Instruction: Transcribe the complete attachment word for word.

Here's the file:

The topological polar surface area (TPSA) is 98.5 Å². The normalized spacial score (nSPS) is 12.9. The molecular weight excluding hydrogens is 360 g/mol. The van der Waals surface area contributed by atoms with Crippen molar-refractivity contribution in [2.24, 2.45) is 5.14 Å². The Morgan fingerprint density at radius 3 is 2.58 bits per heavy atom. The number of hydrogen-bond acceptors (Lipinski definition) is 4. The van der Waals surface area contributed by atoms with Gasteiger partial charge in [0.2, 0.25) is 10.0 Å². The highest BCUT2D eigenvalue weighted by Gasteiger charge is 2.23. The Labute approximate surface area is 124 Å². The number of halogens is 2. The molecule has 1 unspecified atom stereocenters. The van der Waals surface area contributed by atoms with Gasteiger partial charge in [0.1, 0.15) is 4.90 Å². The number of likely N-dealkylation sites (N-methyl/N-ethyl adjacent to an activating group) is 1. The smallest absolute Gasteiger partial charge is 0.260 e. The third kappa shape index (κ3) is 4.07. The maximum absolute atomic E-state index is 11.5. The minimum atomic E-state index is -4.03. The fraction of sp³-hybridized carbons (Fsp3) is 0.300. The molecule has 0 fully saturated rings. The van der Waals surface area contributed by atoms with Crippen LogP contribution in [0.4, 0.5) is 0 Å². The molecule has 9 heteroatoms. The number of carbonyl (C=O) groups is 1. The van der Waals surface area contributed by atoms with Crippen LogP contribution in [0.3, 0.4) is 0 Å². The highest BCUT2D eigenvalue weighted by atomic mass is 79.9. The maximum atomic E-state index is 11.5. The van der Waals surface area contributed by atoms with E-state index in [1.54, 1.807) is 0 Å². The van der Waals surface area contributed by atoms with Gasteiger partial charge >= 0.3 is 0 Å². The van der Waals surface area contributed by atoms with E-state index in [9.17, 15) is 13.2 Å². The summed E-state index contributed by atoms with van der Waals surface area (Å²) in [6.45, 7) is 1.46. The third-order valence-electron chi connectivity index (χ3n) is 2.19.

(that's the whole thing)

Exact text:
The topological polar surface area (TPSA) is 98.5 Å². The normalized spacial score (nSPS) is 12.9. The molecular weight excluding hydrogens is 360 g/mol. The van der Waals surface area contributed by atoms with Crippen molar-refractivity contribution in [2.24, 2.45) is 5.14 Å². The Morgan fingerprint density at radius 3 is 2.58 bits per heavy atom. The number of hydrogen-bond acceptors (Lipinski definition) is 4. The van der Waals surface area contributed by atoms with Gasteiger partial charge in [0.2, 0.25) is 10.0 Å². The highest BCUT2D eigenvalue weighted by Gasteiger charge is 2.23. The Labute approximate surface area is 124 Å². The number of halogens is 2. The molecule has 1 unspecified atom stereocenters. The van der Waals surface area contributed by atoms with Gasteiger partial charge in [0.1, 0.15) is 4.90 Å². The number of likely N-dealkylation sites (N-methyl/N-ethyl adjacent to an activating group) is 1. The smallest absolute Gasteiger partial charge is 0.260 e. The third kappa shape index (κ3) is 4.07. The maximum absolute atomic E-state index is 11.5. The minimum atomic E-state index is -4.03. The fraction of sp³-hybridized carbons (Fsp3) is 0.300. The molecule has 0 fully saturated rings. The van der Waals surface area contributed by atoms with Crippen LogP contribution in [0.4, 0.5) is 0 Å². The molecule has 9 heteroatoms. The number of carbonyl (C=O) groups is 1. The van der Waals surface area contributed by atoms with Crippen LogP contribution in [0.3, 0.4) is 0 Å². The highest BCUT2D eigenvalue weighted by atomic mass is 79.9. The maximum atomic E-state index is 11.5. The van der Waals surface area contributed by atoms with E-state index in [1.54, 1.807) is 0 Å². The van der Waals surface area contributed by atoms with Gasteiger partial charge >= 0.3 is 0 Å². The van der Waals surface area contributed by atoms with E-state index in [9.17, 15) is 13.2 Å². The summed E-state index contributed by atoms with van der Waals surface area (Å²) in [6.45, 7) is 1.46. The third-order valence-electron chi connectivity index (χ3n) is 2.19.